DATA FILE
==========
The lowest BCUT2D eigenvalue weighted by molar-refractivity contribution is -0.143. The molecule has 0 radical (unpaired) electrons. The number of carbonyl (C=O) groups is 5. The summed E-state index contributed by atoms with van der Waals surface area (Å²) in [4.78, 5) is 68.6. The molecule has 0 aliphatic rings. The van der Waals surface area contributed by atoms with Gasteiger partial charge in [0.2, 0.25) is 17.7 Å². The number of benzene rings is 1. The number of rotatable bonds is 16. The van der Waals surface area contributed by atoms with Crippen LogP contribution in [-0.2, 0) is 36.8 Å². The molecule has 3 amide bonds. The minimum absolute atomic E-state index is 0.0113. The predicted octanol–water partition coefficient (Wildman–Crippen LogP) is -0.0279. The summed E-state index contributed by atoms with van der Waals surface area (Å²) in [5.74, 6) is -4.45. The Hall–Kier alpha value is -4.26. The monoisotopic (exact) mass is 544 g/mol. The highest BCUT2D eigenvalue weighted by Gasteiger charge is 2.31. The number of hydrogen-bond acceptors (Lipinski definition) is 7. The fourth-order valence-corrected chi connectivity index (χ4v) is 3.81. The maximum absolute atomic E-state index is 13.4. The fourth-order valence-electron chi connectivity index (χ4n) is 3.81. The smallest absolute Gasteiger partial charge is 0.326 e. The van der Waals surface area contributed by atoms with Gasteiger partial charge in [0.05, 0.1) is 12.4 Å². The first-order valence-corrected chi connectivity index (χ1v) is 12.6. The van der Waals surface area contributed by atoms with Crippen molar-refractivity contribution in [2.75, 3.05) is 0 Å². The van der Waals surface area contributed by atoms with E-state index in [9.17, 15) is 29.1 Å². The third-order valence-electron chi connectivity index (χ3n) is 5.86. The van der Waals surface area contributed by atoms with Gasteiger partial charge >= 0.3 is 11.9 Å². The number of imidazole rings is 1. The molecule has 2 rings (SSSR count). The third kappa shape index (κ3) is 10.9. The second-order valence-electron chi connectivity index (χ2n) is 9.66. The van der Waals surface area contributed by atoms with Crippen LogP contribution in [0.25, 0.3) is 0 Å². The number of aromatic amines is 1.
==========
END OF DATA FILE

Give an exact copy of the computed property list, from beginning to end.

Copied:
The lowest BCUT2D eigenvalue weighted by molar-refractivity contribution is -0.143. The molecule has 0 radical (unpaired) electrons. The number of carbonyl (C=O) groups is 5. The summed E-state index contributed by atoms with van der Waals surface area (Å²) in [4.78, 5) is 68.6. The molecule has 0 aliphatic rings. The van der Waals surface area contributed by atoms with Gasteiger partial charge in [0.2, 0.25) is 17.7 Å². The number of benzene rings is 1. The number of rotatable bonds is 16. The van der Waals surface area contributed by atoms with Crippen LogP contribution in [-0.2, 0) is 36.8 Å². The molecule has 3 amide bonds. The minimum absolute atomic E-state index is 0.0113. The predicted octanol–water partition coefficient (Wildman–Crippen LogP) is -0.0279. The summed E-state index contributed by atoms with van der Waals surface area (Å²) in [5.74, 6) is -4.45. The Hall–Kier alpha value is -4.26. The monoisotopic (exact) mass is 544 g/mol. The highest BCUT2D eigenvalue weighted by Gasteiger charge is 2.31. The number of hydrogen-bond acceptors (Lipinski definition) is 7. The fourth-order valence-corrected chi connectivity index (χ4v) is 3.81. The maximum absolute atomic E-state index is 13.4. The fourth-order valence-electron chi connectivity index (χ4n) is 3.81. The smallest absolute Gasteiger partial charge is 0.326 e. The van der Waals surface area contributed by atoms with Gasteiger partial charge in [0.05, 0.1) is 12.4 Å². The first-order valence-corrected chi connectivity index (χ1v) is 12.6. The van der Waals surface area contributed by atoms with Crippen molar-refractivity contribution in [2.75, 3.05) is 0 Å². The van der Waals surface area contributed by atoms with E-state index in [9.17, 15) is 29.1 Å². The third-order valence-electron chi connectivity index (χ3n) is 5.86. The van der Waals surface area contributed by atoms with Gasteiger partial charge >= 0.3 is 11.9 Å². The number of imidazole rings is 1. The molecule has 2 rings (SSSR count). The third kappa shape index (κ3) is 10.9. The second-order valence-electron chi connectivity index (χ2n) is 9.66. The van der Waals surface area contributed by atoms with Crippen LogP contribution in [0.25, 0.3) is 0 Å². The number of aromatic amines is 1.